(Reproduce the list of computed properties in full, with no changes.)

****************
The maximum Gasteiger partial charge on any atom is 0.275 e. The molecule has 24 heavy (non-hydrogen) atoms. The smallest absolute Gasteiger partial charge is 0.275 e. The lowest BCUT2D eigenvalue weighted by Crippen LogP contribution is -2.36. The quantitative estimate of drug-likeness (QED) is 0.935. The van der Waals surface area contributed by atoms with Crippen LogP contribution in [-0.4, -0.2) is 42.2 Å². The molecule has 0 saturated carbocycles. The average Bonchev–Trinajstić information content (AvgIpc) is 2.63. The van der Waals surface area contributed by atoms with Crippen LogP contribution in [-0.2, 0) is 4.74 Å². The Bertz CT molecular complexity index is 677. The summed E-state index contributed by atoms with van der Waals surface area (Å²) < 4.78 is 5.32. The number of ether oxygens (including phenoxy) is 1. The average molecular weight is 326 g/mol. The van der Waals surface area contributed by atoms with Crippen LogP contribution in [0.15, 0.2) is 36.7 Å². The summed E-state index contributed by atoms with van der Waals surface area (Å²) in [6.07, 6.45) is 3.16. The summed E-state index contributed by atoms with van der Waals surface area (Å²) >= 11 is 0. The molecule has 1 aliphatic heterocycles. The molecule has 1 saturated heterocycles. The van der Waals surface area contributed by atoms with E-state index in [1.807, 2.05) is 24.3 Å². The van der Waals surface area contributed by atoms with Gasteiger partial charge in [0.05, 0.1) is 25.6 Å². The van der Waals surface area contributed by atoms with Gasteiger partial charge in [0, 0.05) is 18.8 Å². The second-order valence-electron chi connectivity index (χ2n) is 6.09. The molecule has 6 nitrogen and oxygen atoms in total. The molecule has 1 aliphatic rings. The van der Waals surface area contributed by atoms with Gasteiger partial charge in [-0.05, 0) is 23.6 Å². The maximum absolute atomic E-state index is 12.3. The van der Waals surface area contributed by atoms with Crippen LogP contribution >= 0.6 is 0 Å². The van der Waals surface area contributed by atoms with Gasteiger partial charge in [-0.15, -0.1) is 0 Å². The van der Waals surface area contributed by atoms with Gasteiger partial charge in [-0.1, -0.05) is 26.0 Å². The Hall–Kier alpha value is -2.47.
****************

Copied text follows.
The maximum Gasteiger partial charge on any atom is 0.275 e. The molecule has 24 heavy (non-hydrogen) atoms. The smallest absolute Gasteiger partial charge is 0.275 e. The lowest BCUT2D eigenvalue weighted by Crippen LogP contribution is -2.36. The quantitative estimate of drug-likeness (QED) is 0.935. The van der Waals surface area contributed by atoms with Crippen LogP contribution in [-0.4, -0.2) is 42.2 Å². The molecule has 0 saturated carbocycles. The average Bonchev–Trinajstić information content (AvgIpc) is 2.63. The van der Waals surface area contributed by atoms with Crippen LogP contribution in [-0.2, 0) is 4.74 Å². The Bertz CT molecular complexity index is 677. The summed E-state index contributed by atoms with van der Waals surface area (Å²) < 4.78 is 5.32. The number of ether oxygens (including phenoxy) is 1. The average molecular weight is 326 g/mol. The van der Waals surface area contributed by atoms with Crippen LogP contribution in [0.15, 0.2) is 36.7 Å². The summed E-state index contributed by atoms with van der Waals surface area (Å²) in [6.07, 6.45) is 3.16. The summed E-state index contributed by atoms with van der Waals surface area (Å²) >= 11 is 0. The molecule has 1 aliphatic heterocycles. The molecule has 1 saturated heterocycles. The van der Waals surface area contributed by atoms with E-state index in [1.807, 2.05) is 24.3 Å². The van der Waals surface area contributed by atoms with Gasteiger partial charge in [0.05, 0.1) is 25.6 Å². The van der Waals surface area contributed by atoms with Gasteiger partial charge in [0, 0.05) is 18.8 Å². The second-order valence-electron chi connectivity index (χ2n) is 6.09. The molecule has 6 nitrogen and oxygen atoms in total. The molecule has 1 aliphatic rings. The van der Waals surface area contributed by atoms with Gasteiger partial charge in [-0.05, 0) is 23.6 Å². The maximum absolute atomic E-state index is 12.3. The van der Waals surface area contributed by atoms with Crippen LogP contribution >= 0.6 is 0 Å². The van der Waals surface area contributed by atoms with Gasteiger partial charge in [-0.15, -0.1) is 0 Å². The van der Waals surface area contributed by atoms with Gasteiger partial charge in [-0.1, -0.05) is 26.0 Å². The Hall–Kier alpha value is -2.47.